If you want to build muscle, should you be doing pyramid sets, reverse pyramid training or straight sets? Does one training protocol work better than the other? Let’s find out.
What are Pyramid Sets?
With pyramid sets, your first work set is done with a relatively light weight and higher reps. With each subsequent set, you add weight while decreasing the number of reps. Here’s an example of what a pyramid set protocol might look like:
- Set 1: 130 pounds x 15 reps
- Set 2: 150 pounds x 10 reps
- Set 3: 160 pounds x 8 reps
- Set 4: 170 pounds x 5 reps
As you can see, as the amount of weight you’re lifting goes up, the number of reps goes down.
This example uses a wide repetition zone of 5 to 15 reps, but pyramid sets can also be done with a narrow repetition zone, such as 8 to 12 reps, by using a smaller increase in weight from one set to the next.
What Are the Benefits of Pyramid Sets?
One of the benefits of pyramid sets is that a warm-up is included by default. The first few sets, done with lighter weights and higher reps, help prepare your body for the heavier sets to come.
With pyramid sets, your muscles are also exposed to a range of loading zones, from light to medium to heavy. That is, some of your sets are done with lighter weights and higher reps, while others are done with heavier weights and lower reps.
Although it’s still a contentious subject, some believe that training across a spectrum of loading zones ensures maximal development of all the fiber types in a particular muscle .
By the time you get to the heavier sets, you won’t be able to lift as much weight as you otherwise would have done. That’s because your muscles are fatigued from the lighter sets you did earlier.
That can be a benefit, especially if your joints give you grief when you train with heavy weights. Lighter weights means less stress on the joints, which often means fewer nagging aches and pains.
“As I’ve gotten older, more and more often, I do a compound exercise (like squats) last, or at least in the middle of the routine,” says best-selling author and bodybuilder Tom Venuto.
“I might pre-exhaust by doing leg extensions and or leg presses first. When I squat in that order, I usually have to squat less weight, because my quads are fatigued. But that’s the whole idea. Today I’m constantly looking for ways to make a lighter weight feel heavier. It’s not ideal for strength, but works great for physique training.”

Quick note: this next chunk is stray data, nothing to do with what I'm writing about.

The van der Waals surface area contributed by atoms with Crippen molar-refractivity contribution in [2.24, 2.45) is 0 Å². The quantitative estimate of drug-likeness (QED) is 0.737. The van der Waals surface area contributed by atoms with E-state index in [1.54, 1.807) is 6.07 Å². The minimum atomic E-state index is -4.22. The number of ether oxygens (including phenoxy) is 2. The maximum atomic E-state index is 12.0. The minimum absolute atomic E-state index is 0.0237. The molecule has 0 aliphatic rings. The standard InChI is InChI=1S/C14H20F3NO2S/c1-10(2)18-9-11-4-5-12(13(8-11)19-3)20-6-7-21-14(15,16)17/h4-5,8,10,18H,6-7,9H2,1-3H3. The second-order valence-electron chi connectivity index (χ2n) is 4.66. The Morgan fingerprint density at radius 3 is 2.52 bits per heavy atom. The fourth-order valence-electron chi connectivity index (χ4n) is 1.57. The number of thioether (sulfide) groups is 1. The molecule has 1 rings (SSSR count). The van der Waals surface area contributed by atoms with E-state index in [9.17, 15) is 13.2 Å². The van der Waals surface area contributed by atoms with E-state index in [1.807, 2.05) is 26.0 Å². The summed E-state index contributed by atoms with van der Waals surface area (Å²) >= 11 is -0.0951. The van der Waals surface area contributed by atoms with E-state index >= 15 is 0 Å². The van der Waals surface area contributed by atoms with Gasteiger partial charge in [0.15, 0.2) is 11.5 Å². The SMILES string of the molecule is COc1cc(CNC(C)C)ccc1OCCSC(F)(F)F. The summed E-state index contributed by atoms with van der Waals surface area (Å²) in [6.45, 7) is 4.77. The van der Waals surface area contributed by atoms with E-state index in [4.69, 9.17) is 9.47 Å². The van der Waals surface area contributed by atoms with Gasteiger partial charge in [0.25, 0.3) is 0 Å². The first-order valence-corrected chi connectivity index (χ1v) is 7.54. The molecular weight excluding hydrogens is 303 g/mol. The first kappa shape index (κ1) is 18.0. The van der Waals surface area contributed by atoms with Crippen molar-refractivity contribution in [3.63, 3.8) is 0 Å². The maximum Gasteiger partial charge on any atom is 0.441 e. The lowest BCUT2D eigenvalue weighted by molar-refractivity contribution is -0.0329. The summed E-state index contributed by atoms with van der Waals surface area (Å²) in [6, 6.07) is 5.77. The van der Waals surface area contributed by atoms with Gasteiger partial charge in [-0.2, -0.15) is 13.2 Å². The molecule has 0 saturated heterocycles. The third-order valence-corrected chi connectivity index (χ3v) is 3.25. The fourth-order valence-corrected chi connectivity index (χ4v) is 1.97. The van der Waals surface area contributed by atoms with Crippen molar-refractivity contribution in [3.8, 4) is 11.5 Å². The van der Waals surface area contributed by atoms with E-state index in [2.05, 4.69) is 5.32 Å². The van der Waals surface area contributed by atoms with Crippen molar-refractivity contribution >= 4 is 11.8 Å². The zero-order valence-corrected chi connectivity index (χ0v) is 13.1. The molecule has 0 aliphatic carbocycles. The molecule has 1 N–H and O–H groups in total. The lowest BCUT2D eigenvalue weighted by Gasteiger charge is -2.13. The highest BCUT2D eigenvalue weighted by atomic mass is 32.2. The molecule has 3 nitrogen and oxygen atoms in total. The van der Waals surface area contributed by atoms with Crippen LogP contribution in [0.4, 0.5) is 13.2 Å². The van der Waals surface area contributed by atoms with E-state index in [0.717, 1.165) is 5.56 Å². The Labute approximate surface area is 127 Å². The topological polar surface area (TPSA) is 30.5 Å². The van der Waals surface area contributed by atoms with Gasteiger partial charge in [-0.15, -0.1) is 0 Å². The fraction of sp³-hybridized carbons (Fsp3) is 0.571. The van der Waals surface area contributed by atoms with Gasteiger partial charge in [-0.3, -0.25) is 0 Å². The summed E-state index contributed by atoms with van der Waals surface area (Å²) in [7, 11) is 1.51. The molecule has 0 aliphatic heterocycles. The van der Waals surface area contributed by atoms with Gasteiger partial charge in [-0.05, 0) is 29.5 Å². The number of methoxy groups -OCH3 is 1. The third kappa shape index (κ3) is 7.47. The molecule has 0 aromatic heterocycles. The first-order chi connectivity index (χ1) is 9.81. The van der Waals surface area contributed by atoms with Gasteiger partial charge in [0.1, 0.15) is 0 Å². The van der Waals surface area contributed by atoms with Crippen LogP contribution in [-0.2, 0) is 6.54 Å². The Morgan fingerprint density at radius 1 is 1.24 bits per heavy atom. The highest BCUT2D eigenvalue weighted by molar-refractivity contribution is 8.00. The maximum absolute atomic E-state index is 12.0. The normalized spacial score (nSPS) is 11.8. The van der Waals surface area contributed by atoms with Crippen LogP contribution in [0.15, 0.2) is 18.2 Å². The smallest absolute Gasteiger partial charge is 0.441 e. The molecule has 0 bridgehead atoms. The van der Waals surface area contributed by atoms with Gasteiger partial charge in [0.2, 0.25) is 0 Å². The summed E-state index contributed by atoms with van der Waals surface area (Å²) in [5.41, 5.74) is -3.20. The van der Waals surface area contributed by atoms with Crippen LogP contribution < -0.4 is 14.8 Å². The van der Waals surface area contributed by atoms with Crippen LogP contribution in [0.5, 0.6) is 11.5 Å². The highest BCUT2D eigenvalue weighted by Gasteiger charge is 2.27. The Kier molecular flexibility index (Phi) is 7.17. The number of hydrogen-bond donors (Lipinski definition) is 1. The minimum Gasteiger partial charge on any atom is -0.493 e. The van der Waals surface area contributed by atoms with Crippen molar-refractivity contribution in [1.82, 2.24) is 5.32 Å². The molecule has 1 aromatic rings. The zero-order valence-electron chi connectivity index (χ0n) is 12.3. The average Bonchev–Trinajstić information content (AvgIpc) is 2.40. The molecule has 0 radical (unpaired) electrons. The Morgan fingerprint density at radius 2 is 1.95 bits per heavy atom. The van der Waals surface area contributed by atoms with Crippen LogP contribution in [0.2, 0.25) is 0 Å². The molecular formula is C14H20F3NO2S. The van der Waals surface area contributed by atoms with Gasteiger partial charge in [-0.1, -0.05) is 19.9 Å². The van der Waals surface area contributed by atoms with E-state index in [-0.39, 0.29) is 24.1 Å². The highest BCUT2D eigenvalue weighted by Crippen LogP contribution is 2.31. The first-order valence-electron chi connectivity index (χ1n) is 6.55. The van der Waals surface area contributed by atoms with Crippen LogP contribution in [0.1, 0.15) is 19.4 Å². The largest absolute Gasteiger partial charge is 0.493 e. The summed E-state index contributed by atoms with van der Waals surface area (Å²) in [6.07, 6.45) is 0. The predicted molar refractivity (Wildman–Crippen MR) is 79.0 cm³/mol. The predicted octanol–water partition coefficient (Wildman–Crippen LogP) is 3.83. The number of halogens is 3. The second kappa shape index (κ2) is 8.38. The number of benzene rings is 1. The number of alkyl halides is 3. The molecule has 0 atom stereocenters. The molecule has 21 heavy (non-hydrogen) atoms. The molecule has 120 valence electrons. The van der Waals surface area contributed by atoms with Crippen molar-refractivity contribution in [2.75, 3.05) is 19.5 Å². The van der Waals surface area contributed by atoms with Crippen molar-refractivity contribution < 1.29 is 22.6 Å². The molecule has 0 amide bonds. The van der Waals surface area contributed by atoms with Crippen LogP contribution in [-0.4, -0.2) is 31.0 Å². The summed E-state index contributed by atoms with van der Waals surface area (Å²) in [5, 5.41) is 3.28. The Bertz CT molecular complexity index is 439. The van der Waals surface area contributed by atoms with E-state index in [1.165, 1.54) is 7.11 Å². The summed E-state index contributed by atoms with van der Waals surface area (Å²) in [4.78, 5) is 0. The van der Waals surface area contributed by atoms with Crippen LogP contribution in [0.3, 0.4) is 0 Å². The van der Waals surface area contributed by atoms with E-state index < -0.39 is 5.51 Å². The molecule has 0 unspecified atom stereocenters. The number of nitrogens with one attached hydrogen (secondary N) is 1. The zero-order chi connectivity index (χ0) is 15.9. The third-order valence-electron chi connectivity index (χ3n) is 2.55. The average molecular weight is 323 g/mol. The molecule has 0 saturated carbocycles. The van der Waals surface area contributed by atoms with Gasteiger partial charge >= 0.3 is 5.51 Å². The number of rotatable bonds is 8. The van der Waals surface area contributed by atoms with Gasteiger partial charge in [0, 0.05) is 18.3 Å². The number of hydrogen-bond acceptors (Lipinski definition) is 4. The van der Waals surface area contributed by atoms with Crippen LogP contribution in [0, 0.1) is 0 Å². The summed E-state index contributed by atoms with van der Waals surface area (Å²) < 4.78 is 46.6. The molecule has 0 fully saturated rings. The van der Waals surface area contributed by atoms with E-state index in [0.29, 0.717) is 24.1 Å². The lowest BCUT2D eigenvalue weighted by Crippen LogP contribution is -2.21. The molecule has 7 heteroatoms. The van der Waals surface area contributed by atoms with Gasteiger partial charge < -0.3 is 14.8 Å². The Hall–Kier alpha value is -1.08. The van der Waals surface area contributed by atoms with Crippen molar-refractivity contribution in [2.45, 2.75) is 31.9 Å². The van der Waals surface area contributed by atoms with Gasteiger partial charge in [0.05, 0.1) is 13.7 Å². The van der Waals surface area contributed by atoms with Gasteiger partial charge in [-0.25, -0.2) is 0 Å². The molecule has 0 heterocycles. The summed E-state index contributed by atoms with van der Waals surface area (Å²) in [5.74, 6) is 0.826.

Are Pyramid Sets Better Than Straight Sets?
Pyramid sets aren’t better than straight sets. Studies show that both protocols deliver very similar gains in muscle size. If it’s more muscle you’re after, both pyramid sets and straight sets will get the job done.
One of the more well-designed studies to compare pyramid sets and straight sets comes from a team of Brazilian researchers .
They rounded up a group of 32 trained men, and got them to train their legs using one of three different protocols:
- Pyramid sets
- Drop sets
- Straight sets
The training program involved both the 45-degree leg press and leg extension, performed twice a week for a total of 12 weeks.
With the leg extension and leg press, you normally train both legs together. But in this study, the men trained one leg at a time, which meant each leg could be trained using a different protocol.
Everyone in the study trained one leg using straight sets. On the other leg, half the group did pyramid sets, while the other half did drop sets. This way, the researchers could establish which training protocol worked best.
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For the straight sets protocol, the men did 3–5 sets of 6–12 repetitions on each exercise, using 75% of their 1-rep max.